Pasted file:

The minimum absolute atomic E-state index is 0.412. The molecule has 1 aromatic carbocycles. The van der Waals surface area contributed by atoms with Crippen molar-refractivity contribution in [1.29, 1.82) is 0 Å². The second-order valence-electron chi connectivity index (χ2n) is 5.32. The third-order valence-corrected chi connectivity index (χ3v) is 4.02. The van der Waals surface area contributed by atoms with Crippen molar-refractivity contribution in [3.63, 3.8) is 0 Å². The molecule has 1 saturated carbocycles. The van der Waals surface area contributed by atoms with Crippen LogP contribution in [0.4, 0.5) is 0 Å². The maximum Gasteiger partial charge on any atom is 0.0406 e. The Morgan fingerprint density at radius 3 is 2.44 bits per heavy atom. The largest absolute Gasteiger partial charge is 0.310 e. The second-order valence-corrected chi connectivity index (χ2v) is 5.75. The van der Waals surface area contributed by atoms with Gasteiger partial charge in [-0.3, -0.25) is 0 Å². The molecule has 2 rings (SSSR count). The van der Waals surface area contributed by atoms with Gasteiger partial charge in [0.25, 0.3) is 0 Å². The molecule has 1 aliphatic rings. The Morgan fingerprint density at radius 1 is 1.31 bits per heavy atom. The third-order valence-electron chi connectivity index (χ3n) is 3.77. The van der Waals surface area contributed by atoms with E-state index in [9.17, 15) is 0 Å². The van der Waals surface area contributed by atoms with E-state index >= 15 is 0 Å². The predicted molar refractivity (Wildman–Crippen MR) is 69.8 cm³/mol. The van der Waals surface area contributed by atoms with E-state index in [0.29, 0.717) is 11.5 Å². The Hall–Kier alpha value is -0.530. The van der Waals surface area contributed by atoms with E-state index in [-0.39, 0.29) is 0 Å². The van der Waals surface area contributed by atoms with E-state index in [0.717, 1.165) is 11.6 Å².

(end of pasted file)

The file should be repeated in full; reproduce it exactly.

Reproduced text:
The minimum absolute atomic E-state index is 0.412. The molecule has 1 aromatic carbocycles. The van der Waals surface area contributed by atoms with Crippen molar-refractivity contribution in [1.29, 1.82) is 0 Å². The second-order valence-electron chi connectivity index (χ2n) is 5.32. The third-order valence-corrected chi connectivity index (χ3v) is 4.02. The van der Waals surface area contributed by atoms with Crippen molar-refractivity contribution in [3.63, 3.8) is 0 Å². The molecule has 1 saturated carbocycles. The van der Waals surface area contributed by atoms with Crippen LogP contribution in [0.4, 0.5) is 0 Å². The maximum Gasteiger partial charge on any atom is 0.0406 e. The Morgan fingerprint density at radius 3 is 2.44 bits per heavy atom. The largest absolute Gasteiger partial charge is 0.310 e. The second-order valence-corrected chi connectivity index (χ2v) is 5.75. The van der Waals surface area contributed by atoms with Gasteiger partial charge in [-0.3, -0.25) is 0 Å². The molecule has 2 rings (SSSR count). The van der Waals surface area contributed by atoms with Gasteiger partial charge in [0.25, 0.3) is 0 Å². The molecule has 1 aliphatic rings. The Morgan fingerprint density at radius 1 is 1.31 bits per heavy atom. The third-order valence-electron chi connectivity index (χ3n) is 3.77. The van der Waals surface area contributed by atoms with E-state index in [9.17, 15) is 0 Å². The van der Waals surface area contributed by atoms with E-state index >= 15 is 0 Å². The predicted molar refractivity (Wildman–Crippen MR) is 69.8 cm³/mol. The van der Waals surface area contributed by atoms with E-state index in [0.29, 0.717) is 11.5 Å². The Hall–Kier alpha value is -0.530. The van der Waals surface area contributed by atoms with E-state index in [-0.39, 0.29) is 0 Å². The van der Waals surface area contributed by atoms with E-state index in [0.717, 1.165) is 11.6 Å².